The cell phone in your pocket has become the default communication device in our modern era. No longer does the patchwork of phone cables to the handset in your hand carry the signal to the person on the other end. OR DOES IT? Cell phone towers, those funny looking trees, antennaes on the sides of tall buildings, and towers a top mountains in every neighborhood around the world all run on battery backup systems. Each of these installations has enough battery power on site to run the system for at least several hours. These battery systems ensure adequate communication from your personal, portable, phone to the network of phone cables, fiber channels, and telecom networks the world over.
Similar to the battery backup system under your computer desk, a cell phone tower has the battery systems to take AC power from the power grid, and charge a battery with DC power. By charging a battery at it's "FLOAT" voltage, just like under your desk, the battery is charged at the "FULL" voltage, no more. Because the batteries float, they are always ready in case the charger is removed from the system.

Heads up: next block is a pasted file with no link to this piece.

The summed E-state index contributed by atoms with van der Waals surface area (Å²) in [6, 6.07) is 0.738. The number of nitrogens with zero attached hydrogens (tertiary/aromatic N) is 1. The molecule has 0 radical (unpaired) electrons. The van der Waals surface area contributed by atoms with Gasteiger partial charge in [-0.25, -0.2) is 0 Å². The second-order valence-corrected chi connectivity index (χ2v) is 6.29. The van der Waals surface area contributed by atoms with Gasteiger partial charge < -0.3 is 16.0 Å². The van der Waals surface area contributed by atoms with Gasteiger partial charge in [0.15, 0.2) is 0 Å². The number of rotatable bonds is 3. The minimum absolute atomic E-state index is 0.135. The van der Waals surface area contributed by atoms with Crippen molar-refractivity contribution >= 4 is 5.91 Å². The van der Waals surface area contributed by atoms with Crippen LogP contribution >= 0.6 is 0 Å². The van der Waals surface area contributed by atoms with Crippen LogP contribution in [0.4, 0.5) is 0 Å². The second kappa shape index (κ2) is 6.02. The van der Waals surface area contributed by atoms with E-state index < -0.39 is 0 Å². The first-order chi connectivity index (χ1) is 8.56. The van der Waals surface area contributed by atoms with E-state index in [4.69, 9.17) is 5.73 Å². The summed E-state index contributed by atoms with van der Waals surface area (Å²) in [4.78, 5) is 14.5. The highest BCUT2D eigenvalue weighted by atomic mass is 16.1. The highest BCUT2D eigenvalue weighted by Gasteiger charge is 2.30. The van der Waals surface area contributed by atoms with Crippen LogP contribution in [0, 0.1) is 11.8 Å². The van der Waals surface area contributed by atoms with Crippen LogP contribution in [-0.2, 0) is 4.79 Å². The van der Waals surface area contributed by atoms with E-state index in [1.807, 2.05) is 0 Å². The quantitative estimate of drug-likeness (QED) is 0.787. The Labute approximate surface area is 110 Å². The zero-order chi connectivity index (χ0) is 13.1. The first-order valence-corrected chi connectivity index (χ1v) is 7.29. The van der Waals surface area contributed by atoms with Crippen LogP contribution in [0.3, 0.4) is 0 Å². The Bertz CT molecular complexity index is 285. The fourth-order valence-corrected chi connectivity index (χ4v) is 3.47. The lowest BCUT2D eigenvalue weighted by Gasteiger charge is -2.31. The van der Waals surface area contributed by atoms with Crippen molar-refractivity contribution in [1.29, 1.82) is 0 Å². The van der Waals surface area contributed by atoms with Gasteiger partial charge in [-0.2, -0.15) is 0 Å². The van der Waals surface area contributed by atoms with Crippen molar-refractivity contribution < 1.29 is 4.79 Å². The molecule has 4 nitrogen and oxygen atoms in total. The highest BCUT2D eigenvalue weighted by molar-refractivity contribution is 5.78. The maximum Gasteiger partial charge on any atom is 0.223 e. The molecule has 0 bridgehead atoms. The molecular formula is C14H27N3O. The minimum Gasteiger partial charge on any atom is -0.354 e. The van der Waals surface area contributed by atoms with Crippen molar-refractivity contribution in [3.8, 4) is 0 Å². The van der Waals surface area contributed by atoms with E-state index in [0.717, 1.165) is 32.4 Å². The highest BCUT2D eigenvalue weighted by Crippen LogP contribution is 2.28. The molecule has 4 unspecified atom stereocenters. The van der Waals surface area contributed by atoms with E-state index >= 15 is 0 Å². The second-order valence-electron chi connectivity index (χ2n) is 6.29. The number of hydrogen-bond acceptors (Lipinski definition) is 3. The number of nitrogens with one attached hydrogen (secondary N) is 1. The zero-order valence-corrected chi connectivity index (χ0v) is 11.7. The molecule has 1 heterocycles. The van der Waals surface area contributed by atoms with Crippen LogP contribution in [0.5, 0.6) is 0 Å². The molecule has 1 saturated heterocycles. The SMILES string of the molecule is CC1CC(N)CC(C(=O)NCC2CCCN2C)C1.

Routinely these batteries are discharged, or exercised, by maintenance staff. Often remotely initiated and monitored, battery exercising requires the battery chargers to be turned off, the batteries to be discharged a bit (say 25% - 30%), and then recharged at the ABSORPTION voltage. The abosorption voltage (higher than the float voltage), forces the batteries to full charge and ensures a long life installation.
When building cell phone towers, engineers often request DC systems, running on 12, 24, 36, or 48 volt systems to reduce the cost of inverting the current from AC - DC to clean, and back to AC for equipment compliance. By eliminating the second conversion, the system is 20%+ more efficient.